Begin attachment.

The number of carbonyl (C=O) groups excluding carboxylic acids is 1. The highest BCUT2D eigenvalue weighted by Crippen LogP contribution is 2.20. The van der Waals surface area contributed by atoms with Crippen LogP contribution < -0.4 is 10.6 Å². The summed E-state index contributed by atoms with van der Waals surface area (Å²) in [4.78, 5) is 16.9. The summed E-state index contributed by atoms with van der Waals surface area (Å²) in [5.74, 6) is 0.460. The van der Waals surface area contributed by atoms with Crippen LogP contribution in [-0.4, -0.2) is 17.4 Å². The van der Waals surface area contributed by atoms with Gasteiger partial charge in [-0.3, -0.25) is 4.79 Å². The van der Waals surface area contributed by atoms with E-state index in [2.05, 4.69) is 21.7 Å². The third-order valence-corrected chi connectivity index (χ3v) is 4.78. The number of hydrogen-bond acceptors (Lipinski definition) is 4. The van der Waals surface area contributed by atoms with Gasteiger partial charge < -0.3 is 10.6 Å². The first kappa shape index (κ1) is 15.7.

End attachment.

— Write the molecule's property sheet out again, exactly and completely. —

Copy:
The number of carbonyl (C=O) groups excluding carboxylic acids is 1. The highest BCUT2D eigenvalue weighted by Crippen LogP contribution is 2.20. The van der Waals surface area contributed by atoms with Crippen LogP contribution < -0.4 is 10.6 Å². The summed E-state index contributed by atoms with van der Waals surface area (Å²) in [4.78, 5) is 16.9. The summed E-state index contributed by atoms with van der Waals surface area (Å²) in [5.74, 6) is 0.460. The van der Waals surface area contributed by atoms with Crippen LogP contribution in [-0.4, -0.2) is 17.4 Å². The van der Waals surface area contributed by atoms with Gasteiger partial charge in [-0.3, -0.25) is 4.79 Å². The van der Waals surface area contributed by atoms with E-state index in [2.05, 4.69) is 21.7 Å². The third-order valence-corrected chi connectivity index (χ3v) is 4.78. The number of hydrogen-bond acceptors (Lipinski definition) is 4. The van der Waals surface area contributed by atoms with Gasteiger partial charge < -0.3 is 10.6 Å². The first kappa shape index (κ1) is 15.7.